The managers are being very kind and making sure I'm not overloaded, but the truth is that this is the first thing I've done at this job that I'm particularly good at. After my previous team of 9 people, with a dozen conflicting priorities and several constituencies, a team of 3-4 with simple priorities is easy.

Friday, March 14, 2014


The boy has exhibited some super competence this week. He got himself into the shower, mostly managed the shower without prompting, and hung up his towel in the bathroom, which was a pretty long time for him to stay on task. If the three of us are home for dinner, we play the Conversation Game that we started over the summer during his social skills camp: everybody goes around the table and talks about the high point and low point of their day, and everyone else has to ask clearly-relevant questions. He has either started to enjoy the conversation, or has learned to be convincingly deceptive for a full half hour, either of which is cause for celebration.

(He did manage to bullshit briefly, when Anna asked what he thought and he didn't want to admit that his attention had wandered off long ago and he hadn't heard anything I said. "Wow, that does sound like a real low point!" Obviously, this is an invaluable classroom skill, particularly in high school and college.)

He's growing up, which I could be sad about, but the older he gets, the more fascinating I find him and (by and large) the easier he is to deal with. He can talk more about his extremely unusual internal processes, and he can better manage the negative voices of his mind. (We all have them, but his are quite a bit stronger than normal: watching him battle himself to spit out "ThankyouMama" when prompted is both sad and endearing. I, of course, have never known the feeling of resisting something just because someone else told it to me.)

The other night at dinner, we discussed foreign languages--he would like to learn some Russian, since his best friend is bilingual, and I got to bust out the classic history of the Lord's Prayer in English to illustrate how language changes. Anna and I got to talking enthusiastically about the various countries we've been able to travel to. As I went into the kitchen, he asked:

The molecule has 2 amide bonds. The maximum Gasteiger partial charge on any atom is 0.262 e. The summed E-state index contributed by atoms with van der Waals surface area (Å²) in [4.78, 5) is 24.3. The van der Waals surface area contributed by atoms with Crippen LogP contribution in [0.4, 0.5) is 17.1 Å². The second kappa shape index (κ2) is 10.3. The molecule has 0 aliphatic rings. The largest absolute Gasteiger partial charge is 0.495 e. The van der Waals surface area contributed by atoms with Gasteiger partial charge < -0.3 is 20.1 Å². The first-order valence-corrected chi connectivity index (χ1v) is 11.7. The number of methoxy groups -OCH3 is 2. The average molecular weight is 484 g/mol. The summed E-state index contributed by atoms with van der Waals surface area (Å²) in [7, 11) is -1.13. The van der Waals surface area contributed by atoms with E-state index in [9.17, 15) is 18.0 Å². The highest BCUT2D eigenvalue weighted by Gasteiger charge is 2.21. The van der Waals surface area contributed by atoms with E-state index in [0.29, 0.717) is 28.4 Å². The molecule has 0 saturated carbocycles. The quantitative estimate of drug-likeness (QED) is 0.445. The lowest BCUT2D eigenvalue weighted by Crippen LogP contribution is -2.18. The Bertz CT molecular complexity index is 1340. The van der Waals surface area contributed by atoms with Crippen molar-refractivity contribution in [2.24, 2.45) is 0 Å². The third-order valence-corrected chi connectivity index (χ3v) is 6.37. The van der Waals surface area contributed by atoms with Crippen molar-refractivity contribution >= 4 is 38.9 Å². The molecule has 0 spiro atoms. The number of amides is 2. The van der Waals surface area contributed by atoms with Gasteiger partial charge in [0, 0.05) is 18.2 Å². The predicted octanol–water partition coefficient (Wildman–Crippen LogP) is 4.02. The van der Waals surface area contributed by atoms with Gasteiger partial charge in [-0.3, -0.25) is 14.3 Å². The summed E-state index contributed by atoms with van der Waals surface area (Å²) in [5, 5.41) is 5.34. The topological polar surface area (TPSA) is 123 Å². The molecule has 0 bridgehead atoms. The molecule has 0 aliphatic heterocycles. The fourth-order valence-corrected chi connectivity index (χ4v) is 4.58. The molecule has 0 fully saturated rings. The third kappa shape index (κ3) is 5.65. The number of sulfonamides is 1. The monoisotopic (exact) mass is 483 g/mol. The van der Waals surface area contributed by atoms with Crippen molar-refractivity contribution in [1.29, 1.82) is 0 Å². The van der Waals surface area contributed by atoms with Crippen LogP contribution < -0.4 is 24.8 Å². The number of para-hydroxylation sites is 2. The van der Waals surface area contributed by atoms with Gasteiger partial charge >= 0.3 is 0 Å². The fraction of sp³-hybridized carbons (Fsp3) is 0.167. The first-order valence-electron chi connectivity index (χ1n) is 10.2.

"Why would you even want to leave the country to go someplace else that's all different, anyway?"
Which is a good question! And there is really just one answer.
"Because the world is awesome, that's why."
I think that was the main thing to get through, though we did talk about how much fun it is to go to other countries that seem really strange, and discover that by and large almost everyone on the planet is really nice and they're just trying to work and raise their kids and pay their bills just like we do.
"How come you don't take me with you?"
"Well, notwithstanding that Mama came to visit me in Chile for a weekend, twice, traveling to other countries takes a fair bit of time and effort."
"I would like to go with you to another country."
Anna chimes in.
"In order to do that, you'd have to be willing to eat a lot more foods. When you're in other countries you can't be sure what food is available, so you have to be able to eat many different things."
"I would like to start eating more foods. I like broccoli crowns."
Wait. What?

It turns out he does not particularly like broccoli crowns, or rather he has a memory of liking them, when he was much younger, when they were dipped in apple juice? Or something. He tried, though, and while he made The Face of Disapproval, he did not:
  1. Have to keep himself from retching.
  2. Melt into a panicked puddle on the floor.
  3. Give in to an irresistible urge to run away and hide in the farthest corner of the house. [That response is reserved for babies.]
Then it was bedtime.
"You're getting all grown up. It's really cool to watch, and I'm glad I get to be here for it."
"Can we please stop this conversation because it might make me sad, because the more grown up you are the less good your life is."
(This is a kid who has been complaining constantly [and correctly] since at least age 4 about how little control he has over his life because he's a kid.)
"Sure, but you should know you'll always be my kid, no matter how grown up you are. I think being grown up is way better."
"Chris, please stop, this scene is so touching I'll be sad." [He appears to have an affinity for filmmaking.]
Sleep well.